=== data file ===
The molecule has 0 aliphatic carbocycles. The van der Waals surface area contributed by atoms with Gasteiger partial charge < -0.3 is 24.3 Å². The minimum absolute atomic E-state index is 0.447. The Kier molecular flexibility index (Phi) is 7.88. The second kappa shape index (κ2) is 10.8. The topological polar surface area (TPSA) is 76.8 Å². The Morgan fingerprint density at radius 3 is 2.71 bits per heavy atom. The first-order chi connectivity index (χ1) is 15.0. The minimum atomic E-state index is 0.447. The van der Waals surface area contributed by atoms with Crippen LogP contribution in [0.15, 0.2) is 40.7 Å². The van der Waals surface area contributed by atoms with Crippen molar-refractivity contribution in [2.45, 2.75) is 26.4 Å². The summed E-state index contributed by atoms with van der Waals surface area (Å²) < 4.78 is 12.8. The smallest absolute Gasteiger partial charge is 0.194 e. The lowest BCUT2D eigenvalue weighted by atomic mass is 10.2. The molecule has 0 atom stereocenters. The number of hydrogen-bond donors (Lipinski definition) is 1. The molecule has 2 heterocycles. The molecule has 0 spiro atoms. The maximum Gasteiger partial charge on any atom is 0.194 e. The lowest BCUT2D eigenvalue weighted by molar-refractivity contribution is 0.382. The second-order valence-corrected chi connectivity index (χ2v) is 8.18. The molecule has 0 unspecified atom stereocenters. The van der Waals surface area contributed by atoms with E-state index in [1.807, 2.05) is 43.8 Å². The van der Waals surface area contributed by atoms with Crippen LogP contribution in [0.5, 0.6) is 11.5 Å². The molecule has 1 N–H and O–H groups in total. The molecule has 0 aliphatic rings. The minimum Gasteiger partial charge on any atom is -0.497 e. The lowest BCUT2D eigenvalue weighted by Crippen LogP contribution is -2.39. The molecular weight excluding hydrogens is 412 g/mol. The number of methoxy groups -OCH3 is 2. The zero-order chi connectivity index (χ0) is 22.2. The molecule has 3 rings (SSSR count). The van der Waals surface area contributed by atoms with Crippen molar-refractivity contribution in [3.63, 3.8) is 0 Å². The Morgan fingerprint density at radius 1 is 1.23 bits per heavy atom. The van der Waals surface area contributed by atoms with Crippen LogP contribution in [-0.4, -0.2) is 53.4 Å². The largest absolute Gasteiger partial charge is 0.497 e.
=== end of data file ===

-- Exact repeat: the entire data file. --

The molecule has 0 aliphatic carbocycles. The van der Waals surface area contributed by atoms with Gasteiger partial charge < -0.3 is 24.3 Å². The minimum absolute atomic E-state index is 0.447. The Kier molecular flexibility index (Phi) is 7.88. The second kappa shape index (κ2) is 10.8. The topological polar surface area (TPSA) is 76.8 Å². The Morgan fingerprint density at radius 3 is 2.71 bits per heavy atom. The first-order chi connectivity index (χ1) is 15.0. The minimum atomic E-state index is 0.447. The van der Waals surface area contributed by atoms with Crippen LogP contribution in [0.15, 0.2) is 40.7 Å². The van der Waals surface area contributed by atoms with Crippen molar-refractivity contribution in [2.45, 2.75) is 26.4 Å². The summed E-state index contributed by atoms with van der Waals surface area (Å²) < 4.78 is 12.8. The smallest absolute Gasteiger partial charge is 0.194 e. The lowest BCUT2D eigenvalue weighted by atomic mass is 10.2. The molecule has 0 atom stereocenters. The number of hydrogen-bond donors (Lipinski definition) is 1. The molecule has 2 heterocycles. The molecule has 0 spiro atoms. The maximum Gasteiger partial charge on any atom is 0.194 e. The lowest BCUT2D eigenvalue weighted by molar-refractivity contribution is 0.382. The second-order valence-corrected chi connectivity index (χ2v) is 8.18. The molecule has 0 unspecified atom stereocenters. The van der Waals surface area contributed by atoms with E-state index in [1.807, 2.05) is 43.8 Å². The van der Waals surface area contributed by atoms with Crippen LogP contribution in [0.5, 0.6) is 11.5 Å². The molecule has 1 N–H and O–H groups in total. The molecule has 0 aliphatic rings. The minimum Gasteiger partial charge on any atom is -0.497 e. The lowest BCUT2D eigenvalue weighted by Crippen LogP contribution is -2.39. The molecular weight excluding hydrogens is 412 g/mol. The number of methoxy groups -OCH3 is 2. The zero-order chi connectivity index (χ0) is 22.2. The molecule has 3 rings (SSSR count). The van der Waals surface area contributed by atoms with Crippen molar-refractivity contribution in [3.63, 3.8) is 0 Å². The Morgan fingerprint density at radius 1 is 1.23 bits per heavy atom. The van der Waals surface area contributed by atoms with Crippen LogP contribution in [-0.4, -0.2) is 53.4 Å². The largest absolute Gasteiger partial charge is 0.497 e.